Remote Patient Monitoring: Moving from Episodic Care to Continuous Care

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Smit Patel HeadshotIMAGINE there was a better way to monitor medication therapy! As healthcare providers, we lack visibility into what happens between patient visits. Often, despite our best efforts to manage therapy, such as for patients with asthma, issues can go undetected until the patient shows-up at the emergency department with an asthma exacerbation. What if there is a way to monitor patients’ health status remotely? What if you could access real-time patient health data in an actionable format? What if patients could receive real-time feedback or nudges to guide self-management of their health? This type of technology now exists and is rapidly expanding and creating the opportunity to move from episodic care to proactive, continuous care.

We are living in an era where converging technologies are creating new possibilities on how and where health care may be delivered and accessed. Connected medical devices such as health sensors, smart devices, wearables, ingestibles, implantables, and more are enabling us to track patients’ health status from afar. Remote patient monitoring (RPM) involves using digital technology to collect, record, and transmit patient health data outside of traditional healthcare settings. This real-time objective data is electronically transmitted from a patient’s connected device to the provider’s portal. A range of information may be monitored remotely such as patient physiologic data (e.g., weight, blood pressure, blood glucose, blood oxygen levels); patient self-reported data (e.g., symptoms, mood, patient experience); and even patient medication utilization data (e.g., adherence, medication device technique, patient engagement). The aim is to apply real-time data to guide treatment decisions and yield empowered and engaged patients.

Today, digital health products and solutions are designed with the recognition of a collective need to accomplish three goals: demonstrate clinical effectiveness compared to standard care (e.g. improve A1C and blood pressure); decrease healthcare costs and utilization (e.g., decrease hospitalizations and emergency department visits), and overall improve patient experience (e.g., convenience, patient engagement, modify health behaviors). With RPM technology, devices are becoming smarter, more affordable, and relatively easy to integrate into patient care plans thereby monitoring patients outside the clinical setting will increasingly become the norm.

Going back to the example of the patient with asthma, there is evidence of the value of sensor-enabled inhalers (or digital inhalers) to yield positive clinical and economic outcomes, and improved patient experience. A digital inhaler for asthma shows 58% higher adherence1, 78% reduction in rescue inhaler use2, 57% reduced emergency department visits and hospitalization3, and 79% of patients feeling very satisfied with their care.4 This demonstrates the power of remote technology and it’s just the beginning. Recently, the Centers for Medicare and Medicaid Services (CMS) finalized new policies and RPM codes as a part of the 2021 Physician Fee Schedule final rule.5 This new rule will foster expansion of application of RPM in clinical practice.

The future lies in virtual-first healthcare which uses technologies for patients to monitor their health from their homes by combining digital medicine, communications technology, and clinical expertise for patient-centered healthcare.6 For RPM, 2020 was just the dress-rehearsal, but 2021 will be the main show!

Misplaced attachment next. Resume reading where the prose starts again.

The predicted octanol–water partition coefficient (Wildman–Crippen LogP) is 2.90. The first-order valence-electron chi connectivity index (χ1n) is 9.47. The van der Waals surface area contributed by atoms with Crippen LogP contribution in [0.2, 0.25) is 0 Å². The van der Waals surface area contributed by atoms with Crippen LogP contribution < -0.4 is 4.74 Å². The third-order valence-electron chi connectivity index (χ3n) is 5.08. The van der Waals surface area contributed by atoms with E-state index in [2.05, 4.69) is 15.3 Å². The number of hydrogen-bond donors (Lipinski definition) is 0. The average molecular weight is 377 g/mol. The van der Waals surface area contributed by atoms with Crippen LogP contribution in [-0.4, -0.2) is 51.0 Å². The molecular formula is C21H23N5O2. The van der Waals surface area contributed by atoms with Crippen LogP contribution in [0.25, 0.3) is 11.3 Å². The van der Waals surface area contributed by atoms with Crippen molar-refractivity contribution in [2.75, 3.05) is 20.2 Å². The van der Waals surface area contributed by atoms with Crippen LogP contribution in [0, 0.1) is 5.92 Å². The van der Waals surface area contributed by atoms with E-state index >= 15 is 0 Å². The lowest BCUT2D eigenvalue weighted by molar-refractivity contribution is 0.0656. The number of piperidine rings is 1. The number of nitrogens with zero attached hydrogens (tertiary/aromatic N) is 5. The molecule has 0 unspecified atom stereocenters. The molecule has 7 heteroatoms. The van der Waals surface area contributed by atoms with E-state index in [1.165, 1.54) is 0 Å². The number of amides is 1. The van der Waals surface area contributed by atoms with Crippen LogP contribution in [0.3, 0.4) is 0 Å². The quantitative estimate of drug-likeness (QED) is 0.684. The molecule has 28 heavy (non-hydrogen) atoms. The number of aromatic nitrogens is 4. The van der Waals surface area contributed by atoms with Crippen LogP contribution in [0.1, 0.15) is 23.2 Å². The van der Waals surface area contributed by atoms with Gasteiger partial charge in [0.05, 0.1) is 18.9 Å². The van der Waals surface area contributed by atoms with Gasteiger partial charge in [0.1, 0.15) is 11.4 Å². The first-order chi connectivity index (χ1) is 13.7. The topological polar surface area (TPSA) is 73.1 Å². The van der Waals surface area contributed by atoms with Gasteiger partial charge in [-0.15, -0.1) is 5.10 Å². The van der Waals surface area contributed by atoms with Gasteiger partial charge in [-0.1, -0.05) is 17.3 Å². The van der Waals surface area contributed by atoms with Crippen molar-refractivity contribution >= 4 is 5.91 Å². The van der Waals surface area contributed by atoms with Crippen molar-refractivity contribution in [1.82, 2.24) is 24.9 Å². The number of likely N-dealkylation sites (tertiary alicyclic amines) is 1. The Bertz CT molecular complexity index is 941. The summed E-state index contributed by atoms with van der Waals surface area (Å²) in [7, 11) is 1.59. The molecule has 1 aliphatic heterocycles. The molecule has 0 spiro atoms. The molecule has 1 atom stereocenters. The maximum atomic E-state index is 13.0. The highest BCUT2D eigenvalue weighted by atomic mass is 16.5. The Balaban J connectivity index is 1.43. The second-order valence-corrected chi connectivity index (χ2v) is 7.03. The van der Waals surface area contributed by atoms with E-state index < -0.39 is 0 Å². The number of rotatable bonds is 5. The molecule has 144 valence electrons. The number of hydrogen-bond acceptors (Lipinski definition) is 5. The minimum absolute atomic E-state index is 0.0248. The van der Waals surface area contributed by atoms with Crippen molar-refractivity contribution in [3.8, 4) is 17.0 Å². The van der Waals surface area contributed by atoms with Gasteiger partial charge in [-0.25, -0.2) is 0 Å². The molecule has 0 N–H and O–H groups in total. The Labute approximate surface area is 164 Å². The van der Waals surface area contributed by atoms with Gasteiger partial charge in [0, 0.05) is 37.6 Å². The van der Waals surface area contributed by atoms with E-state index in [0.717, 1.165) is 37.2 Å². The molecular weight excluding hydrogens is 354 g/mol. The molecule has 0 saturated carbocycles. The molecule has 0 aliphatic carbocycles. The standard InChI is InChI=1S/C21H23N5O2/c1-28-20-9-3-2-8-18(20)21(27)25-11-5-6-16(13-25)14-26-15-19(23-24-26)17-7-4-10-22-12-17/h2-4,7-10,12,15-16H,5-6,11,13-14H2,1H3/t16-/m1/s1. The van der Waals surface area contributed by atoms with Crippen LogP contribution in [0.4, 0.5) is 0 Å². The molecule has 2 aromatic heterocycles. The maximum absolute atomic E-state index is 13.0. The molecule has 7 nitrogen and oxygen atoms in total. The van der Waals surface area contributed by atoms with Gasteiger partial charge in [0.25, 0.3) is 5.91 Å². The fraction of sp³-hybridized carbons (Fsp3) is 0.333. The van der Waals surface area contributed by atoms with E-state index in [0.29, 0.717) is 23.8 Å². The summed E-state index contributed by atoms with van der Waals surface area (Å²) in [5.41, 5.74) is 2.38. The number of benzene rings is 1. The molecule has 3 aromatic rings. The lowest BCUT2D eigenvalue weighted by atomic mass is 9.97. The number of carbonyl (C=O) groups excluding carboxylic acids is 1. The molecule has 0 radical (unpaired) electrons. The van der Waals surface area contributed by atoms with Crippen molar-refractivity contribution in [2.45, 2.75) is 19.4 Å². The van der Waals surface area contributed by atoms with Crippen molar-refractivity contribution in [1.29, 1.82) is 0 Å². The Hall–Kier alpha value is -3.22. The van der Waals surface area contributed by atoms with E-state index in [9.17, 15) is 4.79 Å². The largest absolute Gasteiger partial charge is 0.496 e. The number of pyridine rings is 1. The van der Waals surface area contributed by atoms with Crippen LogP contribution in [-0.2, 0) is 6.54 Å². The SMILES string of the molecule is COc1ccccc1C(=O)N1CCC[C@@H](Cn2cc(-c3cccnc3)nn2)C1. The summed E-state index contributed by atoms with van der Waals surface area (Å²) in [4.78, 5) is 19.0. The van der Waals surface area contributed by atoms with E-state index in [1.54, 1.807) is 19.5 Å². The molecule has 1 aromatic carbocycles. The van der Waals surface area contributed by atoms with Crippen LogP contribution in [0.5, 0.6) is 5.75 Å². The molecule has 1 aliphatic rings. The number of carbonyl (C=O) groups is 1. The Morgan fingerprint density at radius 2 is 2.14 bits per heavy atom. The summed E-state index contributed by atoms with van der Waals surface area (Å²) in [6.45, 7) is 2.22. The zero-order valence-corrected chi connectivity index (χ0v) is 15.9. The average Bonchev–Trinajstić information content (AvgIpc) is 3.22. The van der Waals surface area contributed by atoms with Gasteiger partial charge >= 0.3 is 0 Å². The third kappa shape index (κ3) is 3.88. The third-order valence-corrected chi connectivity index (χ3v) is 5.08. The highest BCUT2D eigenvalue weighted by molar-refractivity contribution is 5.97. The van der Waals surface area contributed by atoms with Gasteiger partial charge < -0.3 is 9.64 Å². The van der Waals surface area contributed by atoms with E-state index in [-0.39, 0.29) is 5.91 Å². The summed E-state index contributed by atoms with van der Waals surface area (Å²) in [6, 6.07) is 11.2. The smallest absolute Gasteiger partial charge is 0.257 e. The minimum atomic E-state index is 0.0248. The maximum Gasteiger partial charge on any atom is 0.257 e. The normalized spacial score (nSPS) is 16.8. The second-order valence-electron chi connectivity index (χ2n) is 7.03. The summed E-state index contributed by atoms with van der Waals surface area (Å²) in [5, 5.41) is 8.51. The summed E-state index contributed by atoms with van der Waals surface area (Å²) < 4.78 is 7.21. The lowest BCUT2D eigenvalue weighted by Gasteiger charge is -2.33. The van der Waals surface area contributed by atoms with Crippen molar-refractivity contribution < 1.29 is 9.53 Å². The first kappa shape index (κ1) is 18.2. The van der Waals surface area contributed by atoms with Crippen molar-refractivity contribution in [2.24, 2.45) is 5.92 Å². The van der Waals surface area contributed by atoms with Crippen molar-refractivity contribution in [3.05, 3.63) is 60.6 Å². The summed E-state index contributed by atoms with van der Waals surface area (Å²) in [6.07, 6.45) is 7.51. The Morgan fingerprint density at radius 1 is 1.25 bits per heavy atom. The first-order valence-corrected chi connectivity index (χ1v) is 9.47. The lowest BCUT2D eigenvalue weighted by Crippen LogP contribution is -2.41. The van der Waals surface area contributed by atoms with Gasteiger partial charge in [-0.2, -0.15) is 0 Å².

References

  1. Van Sickle, D., Barrett, M., Humblet, O., Henderson, K., & Hogg, C. (2016). Randomized, controlled study of the impact of a mobile health tool on asthma SABA use, control and adherence.
  2. Barrett, M., Combs, V., Su, J. G., Henderson, K., Tuffli, M., & AIR Louisville Collaborative. (2018). AIR Louisville: addressing asthma with technology, crowdsourcing, cross-sector collaboration, and policy. Health Affairs, 37(4), 525-534.
  3. Merchant, R., Szefler, S. J., Bender, B. G., Tuffli, M., Barrett, M. A., Gondalia, R., Stempel, D. (2018). Impact of a digital health intervention on asthma resource utilization. World Allergy Organization Journal, 11(1), 1-4.
  4. Merchant, R., Inamdar, R., Henderson, K., Barrett, M., Su, J. G., Riley, J., Stempel, D. (2018). Digital health intervention for asthma: patient-reported value and usability. JMIR mHealth and uHealth, 6(6), e133.
  5. Final Policy, Payment, and Quality Provisions Changes to the Medicare Physician Fee Schedule for Calendar Year 2021. Accessed on 2/5/2021. Available at https://www.cms.gov/newsroom/fact-sheets/final-policy-payment-and-quality-provisions-changes-medicare-physician-fee-schedule-calendar-year-1
  6. IMPACT Virtual First Medical Practice Collaboration. Accessed on 2/5/2021. Available at http://impact.dimesociety.org

Smit Patel is Director of Digital Medicine at the Digital Medicine Society (DiMe), a Consultant for Digital Therapeutics with Xcenda, and a founding member, Steering Committee for IMPACT, Virtual-First Medical Practice Collaborative. He brings half a decade of experience at the intersection of innovative medicine, technology, and healthcare from the Pharmaceutical industry, Payor, HealthTech, and Consulting space. He is a Global Shaper at the World Economic Forum, a Forbes 30 under 30 scholar, a TEDx speaker, and an alumnus of the MIT-Harvard Health Innovation program. He is passionate to give back and mentors young healthcare leaders frequently at MIT hacking medicine, TechStars startup weekend, etc. He advocates strongly for how digital technology is crafting the new blueprint in our healthcare system and hopes to be a part of the unstoppable change-makers who are ready to transform US healthcare, digitally!

Parisa Vatanka, PharmD, CTTS, Digital Health Corner Editor